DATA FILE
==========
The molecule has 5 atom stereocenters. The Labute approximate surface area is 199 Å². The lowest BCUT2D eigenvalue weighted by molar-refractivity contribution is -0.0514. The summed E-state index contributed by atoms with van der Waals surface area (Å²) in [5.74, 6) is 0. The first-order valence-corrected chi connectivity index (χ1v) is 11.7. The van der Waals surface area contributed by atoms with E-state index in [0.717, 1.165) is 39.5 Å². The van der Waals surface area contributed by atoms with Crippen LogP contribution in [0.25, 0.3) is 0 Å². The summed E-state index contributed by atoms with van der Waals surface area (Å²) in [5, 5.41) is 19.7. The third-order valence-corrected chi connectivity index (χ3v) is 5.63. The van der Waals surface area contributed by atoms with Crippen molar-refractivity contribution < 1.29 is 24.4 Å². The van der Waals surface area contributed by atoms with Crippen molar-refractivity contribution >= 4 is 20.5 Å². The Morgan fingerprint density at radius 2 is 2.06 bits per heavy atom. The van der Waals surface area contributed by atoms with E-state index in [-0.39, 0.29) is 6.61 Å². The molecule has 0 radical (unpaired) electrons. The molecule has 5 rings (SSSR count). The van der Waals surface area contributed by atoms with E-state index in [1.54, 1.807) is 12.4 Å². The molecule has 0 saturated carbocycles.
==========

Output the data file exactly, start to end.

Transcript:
The molecule has 5 atom stereocenters. The Labute approximate surface area is 199 Å². The lowest BCUT2D eigenvalue weighted by molar-refractivity contribution is -0.0514. The summed E-state index contributed by atoms with van der Waals surface area (Å²) in [5.74, 6) is 0. The first-order valence-corrected chi connectivity index (χ1v) is 11.7. The van der Waals surface area contributed by atoms with E-state index in [0.717, 1.165) is 39.5 Å². The van der Waals surface area contributed by atoms with Crippen LogP contribution in [0.25, 0.3) is 0 Å². The summed E-state index contributed by atoms with van der Waals surface area (Å²) in [5, 5.41) is 19.7. The third-order valence-corrected chi connectivity index (χ3v) is 5.63. The van der Waals surface area contributed by atoms with Crippen molar-refractivity contribution < 1.29 is 24.4 Å². The van der Waals surface area contributed by atoms with Crippen molar-refractivity contribution >= 4 is 20.5 Å². The Morgan fingerprint density at radius 2 is 2.06 bits per heavy atom. The van der Waals surface area contributed by atoms with E-state index in [-0.39, 0.29) is 6.61 Å². The molecule has 0 radical (unpaired) electrons. The molecule has 5 rings (SSSR count). The van der Waals surface area contributed by atoms with E-state index in [1.54, 1.807) is 12.4 Å². The molecule has 0 saturated carbocycles.